'Mala Hierba': EW review | EW.com

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'Mala Hierba': EW review

Mala HierbaEach of the four women of Mala Hierba epitomizes a female type: the wife, the maid, the daughter, the girlfriend. But in Tanya Saracho's...Mala HierbaEach of the four women of Mala Hierba epitomizes a female type: the wife, the maid, the daughter, the girlfriend. But in Tanya Saracho's...2014-07-29
MALA HIERBA Ana Nogueira and Marta Milans

MALA HIERBA Ana Nogueira and Marta Milans (Joan Marcus)

B

Mala Hierba

Starring: Roberta Colindrez, Sandra Marquez, Marta Milans, Ana Nogueira; Director: Jerry Ruiz; Author: Tanya Saracho; Opening Date: 07/28/2014

Each of the four women of Mala Hierba epitomizes a female type: the wife, the maid, the daughter, the girlfriend. But in Tanya Saracho’s minor-league-Almodóvaresque play, crisply directed by Jerry Ruiz and running through August 9 at 2econd Stage Theatre’s Uptown space, the gifted quartet of actresses establish an air of unpredictability that energizes the 85-minute piece through its swaying plot twists to a rather pat conclusion.

Marta Milans plays Liliana, the latest spouse of a magnate on the Texas border. She is commiserating with her sharp housekeeper (Sandra Marquez) as they both brace for the arrival of Liliana’s spoiled stepdaughter, Fabiola (Ana Nogueira). Liliana is also readying for the arrival of her ex-lover Martiza (Roberta Colindrez), whom she summoned a week earlier in a pill-induced stupor. (We more than get the point when Liliana hurriedly shakes three different prescription bottles before she finds the one she’s looking for.) Tempted to escape her trophy-wife life, Liliana struggles with the realization that the survival of several people—including her—depends on coiling her frustration behind lipsticked smiles and shiny jewelry. Maybe, she says in one unnerving line, her husband ”would let me keep a baby this time.”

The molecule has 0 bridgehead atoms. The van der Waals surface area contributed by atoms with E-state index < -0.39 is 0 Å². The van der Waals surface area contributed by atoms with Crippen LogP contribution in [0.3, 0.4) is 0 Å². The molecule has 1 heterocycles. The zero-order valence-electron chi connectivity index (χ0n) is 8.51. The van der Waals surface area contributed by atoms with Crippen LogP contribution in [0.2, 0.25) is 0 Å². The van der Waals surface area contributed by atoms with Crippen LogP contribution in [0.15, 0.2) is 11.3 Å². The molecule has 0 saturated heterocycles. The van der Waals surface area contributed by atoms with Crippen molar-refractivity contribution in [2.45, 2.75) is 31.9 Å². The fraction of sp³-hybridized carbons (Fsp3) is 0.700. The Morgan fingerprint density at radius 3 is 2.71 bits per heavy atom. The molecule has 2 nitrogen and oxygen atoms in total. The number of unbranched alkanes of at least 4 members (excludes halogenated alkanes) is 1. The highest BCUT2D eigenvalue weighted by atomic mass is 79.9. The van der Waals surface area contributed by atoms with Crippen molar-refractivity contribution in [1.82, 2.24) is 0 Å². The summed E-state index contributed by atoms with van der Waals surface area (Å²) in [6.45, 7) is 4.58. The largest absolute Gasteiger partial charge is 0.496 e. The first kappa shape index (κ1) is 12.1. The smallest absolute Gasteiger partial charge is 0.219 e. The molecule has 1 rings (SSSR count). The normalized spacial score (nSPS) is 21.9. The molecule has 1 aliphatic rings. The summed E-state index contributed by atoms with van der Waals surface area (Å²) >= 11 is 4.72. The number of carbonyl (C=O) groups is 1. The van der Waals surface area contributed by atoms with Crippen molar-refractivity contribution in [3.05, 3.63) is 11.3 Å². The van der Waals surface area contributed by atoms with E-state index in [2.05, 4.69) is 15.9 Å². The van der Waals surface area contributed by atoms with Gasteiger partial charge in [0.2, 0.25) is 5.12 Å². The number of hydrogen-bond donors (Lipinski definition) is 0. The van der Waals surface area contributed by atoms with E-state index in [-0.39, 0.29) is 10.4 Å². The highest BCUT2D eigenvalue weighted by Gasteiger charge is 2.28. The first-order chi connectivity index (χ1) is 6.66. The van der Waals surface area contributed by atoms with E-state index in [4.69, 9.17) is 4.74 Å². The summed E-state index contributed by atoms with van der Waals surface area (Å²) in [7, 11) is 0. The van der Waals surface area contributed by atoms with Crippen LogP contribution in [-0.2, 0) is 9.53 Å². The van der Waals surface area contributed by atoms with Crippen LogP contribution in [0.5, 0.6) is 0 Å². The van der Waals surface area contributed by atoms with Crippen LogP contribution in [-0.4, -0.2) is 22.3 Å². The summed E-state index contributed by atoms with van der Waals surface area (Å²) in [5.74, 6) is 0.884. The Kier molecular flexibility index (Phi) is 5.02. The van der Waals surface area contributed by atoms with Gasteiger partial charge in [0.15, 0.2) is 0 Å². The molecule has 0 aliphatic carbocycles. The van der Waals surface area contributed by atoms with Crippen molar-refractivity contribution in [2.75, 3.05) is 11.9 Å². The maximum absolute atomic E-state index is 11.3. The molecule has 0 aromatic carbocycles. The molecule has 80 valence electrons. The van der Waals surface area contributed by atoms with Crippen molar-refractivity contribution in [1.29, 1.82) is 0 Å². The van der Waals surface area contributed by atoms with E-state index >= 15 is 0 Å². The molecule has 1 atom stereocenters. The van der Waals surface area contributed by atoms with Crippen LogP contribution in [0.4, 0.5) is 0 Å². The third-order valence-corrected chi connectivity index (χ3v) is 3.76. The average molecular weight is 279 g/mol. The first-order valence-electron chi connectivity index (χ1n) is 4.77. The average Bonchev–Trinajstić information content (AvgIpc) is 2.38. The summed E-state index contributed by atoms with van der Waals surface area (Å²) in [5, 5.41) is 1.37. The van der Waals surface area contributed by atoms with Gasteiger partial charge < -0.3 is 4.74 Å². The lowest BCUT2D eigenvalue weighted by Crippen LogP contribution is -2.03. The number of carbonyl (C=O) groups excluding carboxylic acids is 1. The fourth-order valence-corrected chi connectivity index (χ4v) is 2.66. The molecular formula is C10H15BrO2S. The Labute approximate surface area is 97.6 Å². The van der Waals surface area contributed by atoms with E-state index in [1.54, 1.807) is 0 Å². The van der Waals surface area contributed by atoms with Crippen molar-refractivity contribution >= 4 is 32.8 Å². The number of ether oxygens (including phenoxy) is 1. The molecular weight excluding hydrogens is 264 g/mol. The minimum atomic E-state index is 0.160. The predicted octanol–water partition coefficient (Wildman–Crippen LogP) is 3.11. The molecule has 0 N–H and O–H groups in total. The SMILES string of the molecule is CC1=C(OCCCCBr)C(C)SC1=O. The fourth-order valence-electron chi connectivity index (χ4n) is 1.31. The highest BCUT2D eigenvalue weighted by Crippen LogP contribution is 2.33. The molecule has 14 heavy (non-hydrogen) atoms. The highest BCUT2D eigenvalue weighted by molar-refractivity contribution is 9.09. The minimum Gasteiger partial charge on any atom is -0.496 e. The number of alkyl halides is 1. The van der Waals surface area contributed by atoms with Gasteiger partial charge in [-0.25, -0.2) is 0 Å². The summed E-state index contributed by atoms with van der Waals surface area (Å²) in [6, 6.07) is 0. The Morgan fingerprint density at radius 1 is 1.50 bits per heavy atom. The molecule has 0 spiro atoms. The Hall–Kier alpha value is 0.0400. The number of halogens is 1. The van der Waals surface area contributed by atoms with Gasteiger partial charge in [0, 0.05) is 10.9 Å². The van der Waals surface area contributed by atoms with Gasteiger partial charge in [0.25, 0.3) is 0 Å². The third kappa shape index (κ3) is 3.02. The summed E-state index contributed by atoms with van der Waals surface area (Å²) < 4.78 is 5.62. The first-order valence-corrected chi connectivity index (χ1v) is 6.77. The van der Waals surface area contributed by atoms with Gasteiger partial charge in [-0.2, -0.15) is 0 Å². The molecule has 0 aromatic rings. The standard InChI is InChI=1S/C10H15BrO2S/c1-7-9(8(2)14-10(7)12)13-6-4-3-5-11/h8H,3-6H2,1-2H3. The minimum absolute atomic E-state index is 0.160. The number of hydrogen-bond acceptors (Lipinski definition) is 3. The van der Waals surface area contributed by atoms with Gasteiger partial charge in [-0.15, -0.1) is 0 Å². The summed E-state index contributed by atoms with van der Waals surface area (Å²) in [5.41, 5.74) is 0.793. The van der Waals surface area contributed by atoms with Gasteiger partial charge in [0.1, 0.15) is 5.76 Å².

Mala Hierba is peppered with Spanish idioms and outbursts (the title loosely translates as bad seed), but Saracho’s attempt to make the dialogue clear to an English-language audience backfires, as the characters frequently speak to each other in Spanish and then offer the translation in the next breath. People don’t talk like that—especially not these women—and the play’s realism suffers as a result. But the performances don’t.

Carrying the play with voluptuous poise, Milans hides a range of needy gestures within her statuesque frame. And Nogueira, late of The Michael J. Fox Show, plays Fabiola as a horror show of malice and manipulation. Saracho, who’s written for HBO’s Girls (she recently sold Mala Hierba to the network), keenly understands that what’s toxic about an entitled imp like Fabiola is not her behavior toward the other women. It’s how they all let her get away with it. B

(Tickets: Second Stage Theatre